Karina says, "Regular cleaning helps keep your light shining bright as can be. Also, why not take the opportunity to swap out old bulbs for LEDs? This will save you energy and money in the long run."

Try this pack of SYLVANIA ECO LED 60W-Equivalent Light Bulbs from Amazon.

To clean your light fixtures, start by turning off the power supply to avoid any electrical accidents. Remove the light covers and wash them in warm, soapy water. Use a microfiber cloth or a duster to remove dust and debris from the bulbs and fixtures. 

Wipe down the entire fixture with a damp cloth and a mild cleaner, then dry thoroughly before reattaching the covers.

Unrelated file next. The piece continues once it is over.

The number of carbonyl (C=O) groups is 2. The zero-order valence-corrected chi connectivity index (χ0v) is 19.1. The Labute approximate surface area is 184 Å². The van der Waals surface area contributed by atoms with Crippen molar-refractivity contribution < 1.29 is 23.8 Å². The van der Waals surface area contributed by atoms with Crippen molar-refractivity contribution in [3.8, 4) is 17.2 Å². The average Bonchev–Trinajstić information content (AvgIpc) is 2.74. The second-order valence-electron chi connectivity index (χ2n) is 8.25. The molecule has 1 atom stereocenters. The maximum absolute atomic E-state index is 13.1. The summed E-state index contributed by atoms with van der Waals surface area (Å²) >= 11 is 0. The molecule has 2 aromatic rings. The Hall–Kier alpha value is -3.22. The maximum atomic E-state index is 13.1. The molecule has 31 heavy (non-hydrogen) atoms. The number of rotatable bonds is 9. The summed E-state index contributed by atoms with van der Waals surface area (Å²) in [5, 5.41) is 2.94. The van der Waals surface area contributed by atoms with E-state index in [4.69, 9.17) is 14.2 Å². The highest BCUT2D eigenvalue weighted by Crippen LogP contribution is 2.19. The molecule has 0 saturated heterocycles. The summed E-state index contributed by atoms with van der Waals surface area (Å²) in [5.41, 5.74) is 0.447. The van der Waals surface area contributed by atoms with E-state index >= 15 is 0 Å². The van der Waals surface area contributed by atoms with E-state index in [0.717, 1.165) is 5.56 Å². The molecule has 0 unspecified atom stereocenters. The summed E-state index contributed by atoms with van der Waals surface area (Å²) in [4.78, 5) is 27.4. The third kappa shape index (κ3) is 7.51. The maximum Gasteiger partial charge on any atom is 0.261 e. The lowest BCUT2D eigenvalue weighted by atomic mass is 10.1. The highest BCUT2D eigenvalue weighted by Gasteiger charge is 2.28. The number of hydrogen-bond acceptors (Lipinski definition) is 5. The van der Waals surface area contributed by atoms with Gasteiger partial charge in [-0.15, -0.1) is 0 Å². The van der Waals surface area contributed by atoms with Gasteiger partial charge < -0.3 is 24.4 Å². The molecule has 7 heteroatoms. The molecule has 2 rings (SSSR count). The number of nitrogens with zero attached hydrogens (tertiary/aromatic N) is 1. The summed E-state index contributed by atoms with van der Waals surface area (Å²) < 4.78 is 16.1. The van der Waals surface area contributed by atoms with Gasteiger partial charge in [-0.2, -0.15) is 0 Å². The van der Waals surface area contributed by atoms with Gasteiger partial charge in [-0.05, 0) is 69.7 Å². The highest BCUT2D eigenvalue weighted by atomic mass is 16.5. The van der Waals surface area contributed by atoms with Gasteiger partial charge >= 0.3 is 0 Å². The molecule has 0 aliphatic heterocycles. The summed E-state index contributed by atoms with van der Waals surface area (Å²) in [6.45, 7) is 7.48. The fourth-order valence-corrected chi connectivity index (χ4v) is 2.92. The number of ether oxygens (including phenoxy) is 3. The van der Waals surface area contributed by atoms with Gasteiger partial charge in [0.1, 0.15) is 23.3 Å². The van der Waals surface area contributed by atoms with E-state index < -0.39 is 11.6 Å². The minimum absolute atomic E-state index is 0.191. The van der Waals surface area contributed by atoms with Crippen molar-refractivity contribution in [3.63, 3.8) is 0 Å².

9. Door handles

Silver bathroom door handle, with door a little open so we can see blurry bathroom in background

(Image credit: Westend61/Getty Images)

Door handles are touched countless times a day, making them prime high-traffic targets for germs and bacteria. 

Karina says, "It's important to clean door knobs and handles regularly, especially during cold and flu season. Wipe with a disinfectant wipe or a cloth dampened with a disinfectant cleaner. Use an old toothbrush to really get into the nooks and crannies, like around the edge of the handle or lock." 

The Clorox Bleach-Free Disinfecting Wipes from Target are a safe and easy way to blitz bacteria from bathroom door handles, cabinet pulls and shower grabs.

10. Floor

Gleaming white, tiled bathroom floor with yellow rubber duck sitting in the middle, in focus

(Image credit: Adam Gault/Getty Images)

Your bathroom floor is a good example of somewhere that gets both literally and metaphorically overlooked. But the steps to cleaning a bathroom floor needn't be complicated.